Beef’s first album, “Beef Songs,” was released in 1994 on a fledgling label founded by Servando Carballar and went largely unnoticed due to insufficient and poor promotion. Carballar’s label soon went under and Beef, free of any ties, was signed to the label Acuarela (then a sub-label of Elefant Records) and the EP “Beef Sings” (comprising material recorded before “Beef Songs”) was released in 1995. David Rodriguez then began to rehearse with his current band: Juanjo (also in Stereorent), Joanra (now in Love Of Lesbian) and Blas (also in Penuria); and gave the first live show with this line-up. In March 1995, Acuarela records got Beef a deal to work with the well-known producer Kramer, who had previously worked with Sr. Chinarro and Galaxie 500 amongst many others.
The band moved to New York in March 1995, and with Kramer’s help they recorded their second album, “Beef Tongues,” which received critical acclaim and reached #1 in the Spanish charts. This album was reissued on Elefant Records in 1999 as “Sings Tongues,” bundled with the tracks off the first album. By 1996, Beef were fully under the Elefant label and their next EP, “Adult Oriented Rock,” was released and voted "Best EP of 1996" by critics. 1997 sees Beef releasing its third album, the acclaimed “Fi Qasr Sheikh Al-Dabant,” which introduced a new side to their particular ironic vision of rock: mutant dance tracks like “Martínez” and dandy instrumentals such as “Belmondo” live together in harmony with shots of fleshy rock and other eccentricities in a poignant album in which the band, with charming naïveté, considers their most commercial record. Its 1998 follow-up, “España a las ocho,” features a sound more characteristic of Beef with cameos by Mark Cunningham and a free mixture of guitars, samples, humour and avant-garde extravaganza which has characterized the band from their beginning. Beef released their fifth album, “Misery and Lies,” in January 2000. The album was produced by Wharton Tiers, legendary producer of some of the best American noise acts of the last 20 years including Sonic Youth. The result is Beef’s most rock-oriented album, leaving aside the avant-garde and concentrating more on guitars. In May 2002, after a short hiatus, Beef released its sixth album, entitled “La Bohème.” The album was recorded in Pere Serrano studios, produced by the band and mastered in NYC by Wharton Tiers.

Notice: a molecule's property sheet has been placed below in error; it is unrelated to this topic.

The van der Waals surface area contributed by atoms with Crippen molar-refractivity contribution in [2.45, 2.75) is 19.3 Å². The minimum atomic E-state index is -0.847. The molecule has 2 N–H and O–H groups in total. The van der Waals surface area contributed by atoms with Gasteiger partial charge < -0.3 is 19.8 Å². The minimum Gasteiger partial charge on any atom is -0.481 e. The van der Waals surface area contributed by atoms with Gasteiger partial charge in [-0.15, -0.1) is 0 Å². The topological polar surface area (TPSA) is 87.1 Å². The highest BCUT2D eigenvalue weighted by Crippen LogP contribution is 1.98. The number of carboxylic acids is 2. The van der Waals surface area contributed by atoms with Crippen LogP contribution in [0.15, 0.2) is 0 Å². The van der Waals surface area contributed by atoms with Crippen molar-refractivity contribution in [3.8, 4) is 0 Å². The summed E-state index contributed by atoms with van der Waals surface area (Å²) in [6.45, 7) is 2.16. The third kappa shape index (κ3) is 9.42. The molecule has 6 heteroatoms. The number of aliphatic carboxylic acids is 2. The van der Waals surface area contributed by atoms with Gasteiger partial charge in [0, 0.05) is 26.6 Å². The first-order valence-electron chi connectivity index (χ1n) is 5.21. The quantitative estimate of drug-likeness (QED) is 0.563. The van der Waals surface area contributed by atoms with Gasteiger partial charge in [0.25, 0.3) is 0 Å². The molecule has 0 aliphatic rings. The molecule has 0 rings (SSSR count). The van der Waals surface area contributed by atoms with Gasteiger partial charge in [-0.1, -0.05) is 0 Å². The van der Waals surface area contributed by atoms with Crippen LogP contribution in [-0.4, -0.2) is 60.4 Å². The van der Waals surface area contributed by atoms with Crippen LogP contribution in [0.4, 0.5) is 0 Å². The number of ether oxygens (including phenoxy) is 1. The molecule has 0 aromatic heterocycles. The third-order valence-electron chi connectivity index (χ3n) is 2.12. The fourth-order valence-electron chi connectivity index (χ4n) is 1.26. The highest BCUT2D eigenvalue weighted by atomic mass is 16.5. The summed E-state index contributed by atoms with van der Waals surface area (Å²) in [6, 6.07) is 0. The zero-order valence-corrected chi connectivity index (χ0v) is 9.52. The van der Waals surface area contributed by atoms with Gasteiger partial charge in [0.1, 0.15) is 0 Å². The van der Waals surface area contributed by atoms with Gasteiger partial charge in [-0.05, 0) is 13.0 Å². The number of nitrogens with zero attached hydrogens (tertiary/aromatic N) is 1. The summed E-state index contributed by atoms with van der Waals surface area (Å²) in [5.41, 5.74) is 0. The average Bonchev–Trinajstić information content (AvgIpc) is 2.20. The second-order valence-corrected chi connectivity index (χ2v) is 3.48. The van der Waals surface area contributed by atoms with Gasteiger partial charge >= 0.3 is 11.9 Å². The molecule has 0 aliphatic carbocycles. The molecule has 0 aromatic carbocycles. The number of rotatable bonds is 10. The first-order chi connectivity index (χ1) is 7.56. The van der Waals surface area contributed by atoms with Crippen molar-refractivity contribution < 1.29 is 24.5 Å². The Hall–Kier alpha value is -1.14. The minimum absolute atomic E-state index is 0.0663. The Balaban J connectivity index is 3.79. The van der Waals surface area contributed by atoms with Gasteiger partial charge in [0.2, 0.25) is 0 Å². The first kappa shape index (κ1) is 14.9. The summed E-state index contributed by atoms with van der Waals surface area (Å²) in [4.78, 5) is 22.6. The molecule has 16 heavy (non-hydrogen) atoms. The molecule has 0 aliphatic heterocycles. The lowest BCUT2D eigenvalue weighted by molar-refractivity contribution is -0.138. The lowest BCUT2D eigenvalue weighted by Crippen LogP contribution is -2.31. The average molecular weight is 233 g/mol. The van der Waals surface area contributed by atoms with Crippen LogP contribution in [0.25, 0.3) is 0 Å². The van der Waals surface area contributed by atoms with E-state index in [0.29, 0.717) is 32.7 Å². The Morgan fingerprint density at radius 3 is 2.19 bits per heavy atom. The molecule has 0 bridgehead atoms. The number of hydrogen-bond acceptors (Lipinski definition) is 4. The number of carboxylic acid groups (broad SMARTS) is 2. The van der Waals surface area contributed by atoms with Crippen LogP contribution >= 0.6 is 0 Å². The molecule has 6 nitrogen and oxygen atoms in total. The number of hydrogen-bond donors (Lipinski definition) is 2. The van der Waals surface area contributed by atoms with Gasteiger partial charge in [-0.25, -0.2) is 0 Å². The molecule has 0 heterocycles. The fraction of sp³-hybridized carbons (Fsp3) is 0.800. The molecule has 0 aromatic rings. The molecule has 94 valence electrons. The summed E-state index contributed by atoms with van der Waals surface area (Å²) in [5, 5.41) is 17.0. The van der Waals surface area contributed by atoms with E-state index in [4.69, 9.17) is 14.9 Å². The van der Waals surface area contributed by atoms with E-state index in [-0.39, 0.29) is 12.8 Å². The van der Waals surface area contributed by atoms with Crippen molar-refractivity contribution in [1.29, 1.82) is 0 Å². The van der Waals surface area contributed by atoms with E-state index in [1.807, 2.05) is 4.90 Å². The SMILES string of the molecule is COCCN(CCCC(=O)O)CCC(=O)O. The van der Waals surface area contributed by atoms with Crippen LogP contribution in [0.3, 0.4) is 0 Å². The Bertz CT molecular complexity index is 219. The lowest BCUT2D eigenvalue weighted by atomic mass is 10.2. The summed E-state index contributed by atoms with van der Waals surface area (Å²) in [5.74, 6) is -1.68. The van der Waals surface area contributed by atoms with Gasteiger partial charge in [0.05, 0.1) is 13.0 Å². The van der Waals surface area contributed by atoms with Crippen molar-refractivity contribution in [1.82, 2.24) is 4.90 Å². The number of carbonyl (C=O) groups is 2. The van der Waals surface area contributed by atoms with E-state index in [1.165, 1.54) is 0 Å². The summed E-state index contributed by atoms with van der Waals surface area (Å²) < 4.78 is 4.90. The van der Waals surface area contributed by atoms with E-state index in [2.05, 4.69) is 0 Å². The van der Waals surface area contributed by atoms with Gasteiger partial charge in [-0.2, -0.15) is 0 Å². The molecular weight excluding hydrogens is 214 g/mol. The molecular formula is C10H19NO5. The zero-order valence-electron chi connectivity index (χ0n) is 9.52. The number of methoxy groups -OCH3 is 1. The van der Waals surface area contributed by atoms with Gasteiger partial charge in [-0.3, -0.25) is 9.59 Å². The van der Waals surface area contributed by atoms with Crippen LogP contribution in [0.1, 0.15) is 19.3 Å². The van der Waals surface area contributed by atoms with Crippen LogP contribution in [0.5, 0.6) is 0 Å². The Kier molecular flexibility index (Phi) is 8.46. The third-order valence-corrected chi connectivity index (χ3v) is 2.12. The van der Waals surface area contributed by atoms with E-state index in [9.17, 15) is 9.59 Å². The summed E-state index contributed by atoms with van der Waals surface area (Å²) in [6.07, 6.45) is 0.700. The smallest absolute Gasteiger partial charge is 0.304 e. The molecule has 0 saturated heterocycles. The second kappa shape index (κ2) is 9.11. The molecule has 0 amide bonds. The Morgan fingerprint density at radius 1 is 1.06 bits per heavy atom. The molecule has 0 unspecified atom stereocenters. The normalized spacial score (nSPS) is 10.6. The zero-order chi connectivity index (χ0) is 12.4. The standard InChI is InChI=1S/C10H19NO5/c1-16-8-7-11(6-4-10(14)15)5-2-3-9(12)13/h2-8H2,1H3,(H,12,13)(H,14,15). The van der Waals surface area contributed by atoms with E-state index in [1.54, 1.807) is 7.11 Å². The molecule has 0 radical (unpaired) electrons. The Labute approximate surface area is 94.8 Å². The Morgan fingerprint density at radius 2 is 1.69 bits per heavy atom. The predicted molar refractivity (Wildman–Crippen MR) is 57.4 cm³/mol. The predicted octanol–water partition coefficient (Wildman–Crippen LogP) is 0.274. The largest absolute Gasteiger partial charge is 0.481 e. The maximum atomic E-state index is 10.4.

With this album, Beef offered us one of their best collections of songs, all with a very solid sound and very catchy lyrics. “La Bohéme” makes clear the excellent phase Beef are going through. Beef make a big statement with this album: you can play guitar rock in 2002 without being retro or without having prejudices against any other genre. Under the spanish label El Ejército Rojo they released “Victoria principal” in 2005 and the EP "La Transición" in 2006 featuringsongs from "Victoria principal" plus extra songs. http://www.losbeef.net/ 4)The Japanese band: The Japanese Beef is a punk rock band, made up of members Yosuke Okada, Yuichiro Okuwaki, Takahiro Kaminaga and Tatsuya Kawada. Visit http://www.myspace.com/beefbugger for more info. 5) Beef is the name of a rapper from Woodland Hills, California 6) Beef is also a Dutch reggae band: They recorded a reggae version of Krezips 'I Would Stay', which was written by a member of Beef. Read more on Last.fm.
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